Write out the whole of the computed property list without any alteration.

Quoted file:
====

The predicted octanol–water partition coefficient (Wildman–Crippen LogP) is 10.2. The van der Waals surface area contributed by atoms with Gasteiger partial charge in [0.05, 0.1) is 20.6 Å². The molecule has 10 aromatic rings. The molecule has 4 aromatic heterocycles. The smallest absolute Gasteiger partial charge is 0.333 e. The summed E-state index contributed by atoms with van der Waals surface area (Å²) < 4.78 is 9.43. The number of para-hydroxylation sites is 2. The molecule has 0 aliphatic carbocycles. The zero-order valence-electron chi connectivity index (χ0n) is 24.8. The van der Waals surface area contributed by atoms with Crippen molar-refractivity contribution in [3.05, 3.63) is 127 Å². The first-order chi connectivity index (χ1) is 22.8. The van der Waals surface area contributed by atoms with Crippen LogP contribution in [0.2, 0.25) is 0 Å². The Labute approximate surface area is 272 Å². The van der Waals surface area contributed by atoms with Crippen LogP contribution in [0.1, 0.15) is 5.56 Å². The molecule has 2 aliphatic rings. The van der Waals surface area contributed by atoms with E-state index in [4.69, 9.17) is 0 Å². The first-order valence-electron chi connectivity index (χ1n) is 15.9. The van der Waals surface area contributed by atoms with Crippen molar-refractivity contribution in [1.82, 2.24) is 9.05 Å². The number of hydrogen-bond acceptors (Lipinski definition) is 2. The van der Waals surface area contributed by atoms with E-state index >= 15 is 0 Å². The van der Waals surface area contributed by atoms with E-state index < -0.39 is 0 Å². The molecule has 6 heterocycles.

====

The predicted octanol–water partition coefficient (Wildman–Crippen LogP) is 10.2. The van der Waals surface area contributed by atoms with Gasteiger partial charge in [0.05, 0.1) is 20.6 Å². The molecule has 10 aromatic rings. The molecule has 4 aromatic heterocycles. The smallest absolute Gasteiger partial charge is 0.333 e. The summed E-state index contributed by atoms with van der Waals surface area (Å²) < 4.78 is 9.43. The number of para-hydroxylation sites is 2. The molecule has 0 aliphatic carbocycles. The zero-order valence-electron chi connectivity index (χ0n) is 24.8. The van der Waals surface area contributed by atoms with Crippen molar-refractivity contribution in [3.05, 3.63) is 127 Å². The first-order chi connectivity index (χ1) is 22.8. The van der Waals surface area contributed by atoms with Crippen LogP contribution in [0.2, 0.25) is 0 Å². The Labute approximate surface area is 272 Å². The van der Waals surface area contributed by atoms with Crippen LogP contribution in [0.1, 0.15) is 5.56 Å². The molecule has 2 aliphatic rings. The van der Waals surface area contributed by atoms with E-state index in [4.69, 9.17) is 0 Å². The first-order valence-electron chi connectivity index (χ1n) is 15.9. The van der Waals surface area contributed by atoms with Crippen molar-refractivity contribution in [1.82, 2.24) is 9.05 Å². The number of hydrogen-bond acceptors (Lipinski definition) is 2. The van der Waals surface area contributed by atoms with E-state index >= 15 is 0 Å². The van der Waals surface area contributed by atoms with E-state index < -0.39 is 0 Å². The molecule has 6 heterocycles.